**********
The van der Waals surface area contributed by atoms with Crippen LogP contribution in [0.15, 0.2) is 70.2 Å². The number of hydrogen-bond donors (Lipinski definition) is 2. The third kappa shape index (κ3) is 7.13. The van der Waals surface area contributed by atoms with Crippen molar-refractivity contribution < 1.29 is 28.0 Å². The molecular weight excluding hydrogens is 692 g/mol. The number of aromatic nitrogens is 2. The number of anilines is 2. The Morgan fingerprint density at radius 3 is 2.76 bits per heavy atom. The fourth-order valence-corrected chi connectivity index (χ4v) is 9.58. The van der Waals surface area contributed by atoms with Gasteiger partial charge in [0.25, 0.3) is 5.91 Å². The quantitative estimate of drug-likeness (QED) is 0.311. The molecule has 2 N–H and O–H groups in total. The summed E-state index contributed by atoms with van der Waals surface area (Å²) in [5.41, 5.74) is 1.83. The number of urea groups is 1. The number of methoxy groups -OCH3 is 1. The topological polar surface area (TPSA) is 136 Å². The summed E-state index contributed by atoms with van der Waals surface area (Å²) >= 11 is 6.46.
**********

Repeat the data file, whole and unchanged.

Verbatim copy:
The van der Waals surface area contributed by atoms with Crippen LogP contribution in [0.15, 0.2) is 70.2 Å². The number of hydrogen-bond donors (Lipinski definition) is 2. The third kappa shape index (κ3) is 7.13. The van der Waals surface area contributed by atoms with Crippen molar-refractivity contribution < 1.29 is 28.0 Å². The molecular weight excluding hydrogens is 692 g/mol. The number of aromatic nitrogens is 2. The number of anilines is 2. The Morgan fingerprint density at radius 3 is 2.76 bits per heavy atom. The fourth-order valence-corrected chi connectivity index (χ4v) is 9.58. The van der Waals surface area contributed by atoms with Gasteiger partial charge in [0.25, 0.3) is 5.91 Å². The quantitative estimate of drug-likeness (QED) is 0.311. The molecule has 2 N–H and O–H groups in total. The summed E-state index contributed by atoms with van der Waals surface area (Å²) in [5.41, 5.74) is 1.83. The number of urea groups is 1. The number of methoxy groups -OCH3 is 1. The topological polar surface area (TPSA) is 136 Å². The summed E-state index contributed by atoms with van der Waals surface area (Å²) >= 11 is 6.46.